MOSCOW, Jan 29 (Reuters) - Russia’s largest truck maker Kamaz (KMAZ.MM) is halting its main assembly line for the third time since the onset of the economic crisis, which has effectively frozen demand for trucks, it said on Thursday.
The suspension will last from Jan. 29 until February 12. In these two weeks the company plans to clear its stockpile of unsold trucks, said Vladimir Samoilov, spokesman for Kamaz, in which Germany’s Daimler (DAIGn.DE) took a 10 percent stake last month.
Russia’s construction firms and heavy industries, where Kamaz finds most of its customers, have been forced to scale back production and cancel projects amid the global financial crisis.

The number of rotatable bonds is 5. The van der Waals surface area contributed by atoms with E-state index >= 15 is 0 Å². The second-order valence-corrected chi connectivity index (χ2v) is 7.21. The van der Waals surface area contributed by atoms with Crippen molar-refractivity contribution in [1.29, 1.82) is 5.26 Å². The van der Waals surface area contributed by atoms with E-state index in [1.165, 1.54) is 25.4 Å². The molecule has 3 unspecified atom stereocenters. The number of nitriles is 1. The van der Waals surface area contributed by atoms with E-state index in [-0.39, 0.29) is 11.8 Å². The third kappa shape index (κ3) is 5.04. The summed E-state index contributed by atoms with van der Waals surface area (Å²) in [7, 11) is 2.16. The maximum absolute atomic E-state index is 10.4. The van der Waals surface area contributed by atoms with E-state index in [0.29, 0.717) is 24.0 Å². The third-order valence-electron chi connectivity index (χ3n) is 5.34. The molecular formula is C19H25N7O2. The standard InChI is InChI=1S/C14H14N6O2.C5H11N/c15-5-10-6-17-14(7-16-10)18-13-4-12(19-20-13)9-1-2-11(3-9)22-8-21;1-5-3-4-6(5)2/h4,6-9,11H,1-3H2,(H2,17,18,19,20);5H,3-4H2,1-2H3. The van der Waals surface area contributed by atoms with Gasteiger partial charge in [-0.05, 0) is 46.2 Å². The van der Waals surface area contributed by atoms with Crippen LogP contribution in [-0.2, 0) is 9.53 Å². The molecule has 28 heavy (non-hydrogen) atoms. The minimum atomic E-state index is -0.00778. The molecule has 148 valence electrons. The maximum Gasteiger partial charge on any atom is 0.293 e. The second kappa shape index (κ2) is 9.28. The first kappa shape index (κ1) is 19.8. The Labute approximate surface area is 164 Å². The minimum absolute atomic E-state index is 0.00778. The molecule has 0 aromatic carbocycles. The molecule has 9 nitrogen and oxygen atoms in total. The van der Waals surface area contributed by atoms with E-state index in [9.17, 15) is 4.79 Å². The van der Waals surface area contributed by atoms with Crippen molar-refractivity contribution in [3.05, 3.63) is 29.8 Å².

Kamaz idled its assembly lines for two weeks in November due to the crisis, and again in December for one month. The last suspension, during which the truck maker had also planned to clear its stock of trucks, ended only ten days ago on Jan. 19.
Daimler, seeking access to what it expects to become one of the largest truck markets in Europe, signed a deal to pay $250 million for the 10 percent stake on Dec. 12. The deal calls for a further $50 million to be paid in 2012 if Kamaz meets earnings and sales targets. [ID:nLC234157] (Reporting by Anton Doroshev; Writing by Simon Shuster; Editing by Jon Loades-Carter)